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Let’s say you have a nice reliable commuter car and are considering a fun classic to drive on the weekends. But what should you get? A convertible is a joy to take on long, winding weekend drives. But a pickup truck is handy for those weekend DIY projects and a classic truck has a way of making everyone who sees it smile. What if I told you you could have the best of both worlds with a classic Dodge Dakota convertible pickup truck?

Was a convertible Dodge Dakota pickup truck automotive perfection?

The grille and side of a red Dodge Dakota sport classic convertible pickup truck.
1989 Dodge Dakota Sport convertible | Cars & Bids

Back in the 1980s, Dodge was struggling to sell its mid-size Dakota pickup truck. So the automaker contracted a coachbuilder called ASC to convert a few Dakotas into convertibles. It added a rollbar and a manual-folding soft top, and the result was a piece of pure automotive perfection.

The Dakota of the day had a 3.9-liter V6 which made 125 horsepower and 195 lb-ft of torque. It also had a four-speed automatic transmission. That might not sound very fast, but the convertible Dakota was a “Sport” trim with stiffened suspension, so that’s pretty cool. And when you’re driving one of the quirkiest vehicles on the road, life’s more about the journey than the destination.

The convertible Dakota’s detractors might belittle it as the DVD/VCR player of its day: an overly complex machine that does neither function particularly well. But with the Dakota ‘vert, you could enjoy both a useable pickup truck bed and cruise around under the open sky. Best of all, even the nicest examples of the convertible Dakota are worth less than a roadster and truck would cost you (combined).

How much is a Dodge Dakota convertible pickup truck worth?

Profile photo of a Dodge Dakota sport convertible pickup truck parked in front of a row of trees and a city park.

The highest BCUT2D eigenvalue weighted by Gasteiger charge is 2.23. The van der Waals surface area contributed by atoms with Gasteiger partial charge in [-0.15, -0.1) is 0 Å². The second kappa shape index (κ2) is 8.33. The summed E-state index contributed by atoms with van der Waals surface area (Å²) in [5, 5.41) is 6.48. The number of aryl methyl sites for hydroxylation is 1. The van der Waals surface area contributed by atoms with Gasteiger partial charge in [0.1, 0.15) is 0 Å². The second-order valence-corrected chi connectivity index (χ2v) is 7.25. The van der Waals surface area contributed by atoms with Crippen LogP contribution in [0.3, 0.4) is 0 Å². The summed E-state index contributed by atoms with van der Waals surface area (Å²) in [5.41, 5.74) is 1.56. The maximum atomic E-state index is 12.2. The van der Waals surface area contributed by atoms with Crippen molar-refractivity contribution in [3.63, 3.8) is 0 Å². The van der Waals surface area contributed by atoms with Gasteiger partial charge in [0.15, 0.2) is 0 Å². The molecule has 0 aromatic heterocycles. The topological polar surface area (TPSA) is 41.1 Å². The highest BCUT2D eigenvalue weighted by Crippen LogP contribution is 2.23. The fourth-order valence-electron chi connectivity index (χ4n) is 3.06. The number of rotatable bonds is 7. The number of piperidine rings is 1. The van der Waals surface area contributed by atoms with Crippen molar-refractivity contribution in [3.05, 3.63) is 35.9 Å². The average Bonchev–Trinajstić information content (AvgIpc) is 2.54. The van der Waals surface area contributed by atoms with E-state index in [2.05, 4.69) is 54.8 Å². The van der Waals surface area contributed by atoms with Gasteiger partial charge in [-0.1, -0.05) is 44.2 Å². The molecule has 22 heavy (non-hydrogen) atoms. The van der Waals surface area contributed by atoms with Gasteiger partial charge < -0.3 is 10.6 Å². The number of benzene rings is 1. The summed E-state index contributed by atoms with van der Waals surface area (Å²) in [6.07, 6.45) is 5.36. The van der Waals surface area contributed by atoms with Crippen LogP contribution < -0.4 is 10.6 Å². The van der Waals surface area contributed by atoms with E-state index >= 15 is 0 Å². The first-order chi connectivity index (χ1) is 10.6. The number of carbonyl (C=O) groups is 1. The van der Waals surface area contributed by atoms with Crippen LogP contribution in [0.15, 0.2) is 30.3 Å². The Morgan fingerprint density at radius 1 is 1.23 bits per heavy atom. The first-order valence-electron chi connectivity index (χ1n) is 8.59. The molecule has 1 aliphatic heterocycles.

1989 Dodge Dakota Sport convertible | Cars & Bids

Somehow, classic truck collectors are still ignoring the Dodge Dakota convertible pickup truck. Cars & Bids recently auctioned off a tastefully modified Dakota ‘vert with just 93,000 miles for $8,100. That’s even cheaper than the $19,718 average listing price of the hardtop 1989 Dodge Dakotas on Car Gurus!

Look at it this way: Car Gurus says the average 1989 Dodge Ram 150 is currently listed for $14,995, while the average first-year (1992) Dodge Viper is listed for $76,925. So the lucky buyer of this Dakota got a Dodge roadster and a truck, while saving $83,820–and one parking spot!

There are currently two Dodge Dakota convertibles listed on eBay with buy-it-nows of $16k. But if you’re interested, you may be able to talk the sellers down a bit.

The convertible pickup truck is making a comeback

The bed and tailgate of a Dodge Dakota Sport convertible pickup truck with its soft-top down.
1989 Dodge Dakota Sport convertible | Cars & Bids

While Dodge was just dabbling with a convertible pickup truck, one automaker has offered several generations of this superior configuration: Jeep.

Dodge’s Stellantis cousin has offered several convertible trucks, many of which were available with removable soft tops, or even hard tops. One such vehicle was the lovely Jeep Gladiator truck (1963-87) which was offered as a soft-top convertible.

Another Jeep truck, this time in a removable hardtop pickup configuration, was the Jeepster Commando. This groovy Jeep was made from 1967-73 and is also called the Jeep Commando or just the Jeepster.

A Dodge Dakota sport convertible pickup truck parked in front of a row of palm trees on a California road for a photo.
1989 Dodge Dakota Sport convertible | Cars & Bids

Finally, the iconic Jeep truck Ronald Reagan drove around his ranch was the CJ-8, also known as the Jeep Scrambler. This truck rode on a stretched version of the CJ chassis and was offered with a removable hardtop.

The current Jeep Gladiator (JT) also rides on a stretched, full-frame SUV chassis. It is only available with four doors. You can get it with either a soft folding top or a removable hardtop. There’s no word yet on whether we’ll get a version badged as a Dodge Dakota convertible. But one can only hope.

Next, read all about a unique stretched Volkswagen Rabbit compact truck or watch Doug DeMuro’s review of the Dodge Dakota convertible on Cars & Bids in the video below:


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